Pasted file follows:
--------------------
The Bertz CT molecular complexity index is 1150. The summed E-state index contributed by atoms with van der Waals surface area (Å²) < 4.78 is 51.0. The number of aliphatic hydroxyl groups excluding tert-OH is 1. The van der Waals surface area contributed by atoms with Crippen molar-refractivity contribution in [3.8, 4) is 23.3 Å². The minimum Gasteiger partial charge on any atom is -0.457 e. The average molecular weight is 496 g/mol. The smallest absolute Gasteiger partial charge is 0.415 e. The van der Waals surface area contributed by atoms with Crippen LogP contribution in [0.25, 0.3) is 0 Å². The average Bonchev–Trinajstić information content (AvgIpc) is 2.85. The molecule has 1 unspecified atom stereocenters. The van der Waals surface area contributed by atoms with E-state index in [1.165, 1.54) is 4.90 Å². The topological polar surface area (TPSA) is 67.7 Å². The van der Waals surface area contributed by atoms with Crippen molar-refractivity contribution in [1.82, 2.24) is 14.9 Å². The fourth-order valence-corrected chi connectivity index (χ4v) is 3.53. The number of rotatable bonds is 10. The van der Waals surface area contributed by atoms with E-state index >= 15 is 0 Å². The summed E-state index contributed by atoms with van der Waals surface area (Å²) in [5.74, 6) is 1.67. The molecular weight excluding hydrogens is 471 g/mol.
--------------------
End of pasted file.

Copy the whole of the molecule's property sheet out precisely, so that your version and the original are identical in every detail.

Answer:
The Bertz CT molecular complexity index is 1150. The summed E-state index contributed by atoms with van der Waals surface area (Å²) < 4.78 is 51.0. The number of aliphatic hydroxyl groups excluding tert-OH is 1. The van der Waals surface area contributed by atoms with Crippen molar-refractivity contribution in [3.8, 4) is 23.3 Å². The minimum Gasteiger partial charge on any atom is -0.457 e. The average molecular weight is 496 g/mol. The smallest absolute Gasteiger partial charge is 0.415 e. The van der Waals surface area contributed by atoms with Crippen LogP contribution in [0.25, 0.3) is 0 Å². The average Bonchev–Trinajstić information content (AvgIpc) is 2.85. The molecule has 1 unspecified atom stereocenters. The van der Waals surface area contributed by atoms with E-state index in [1.165, 1.54) is 4.90 Å². The topological polar surface area (TPSA) is 67.7 Å². The van der Waals surface area contributed by atoms with Crippen molar-refractivity contribution in [1.82, 2.24) is 14.9 Å². The fourth-order valence-corrected chi connectivity index (χ4v) is 3.53. The number of rotatable bonds is 10. The van der Waals surface area contributed by atoms with E-state index >= 15 is 0 Å². The summed E-state index contributed by atoms with van der Waals surface area (Å²) in [5.74, 6) is 1.67. The molecular weight excluding hydrogens is 471 g/mol.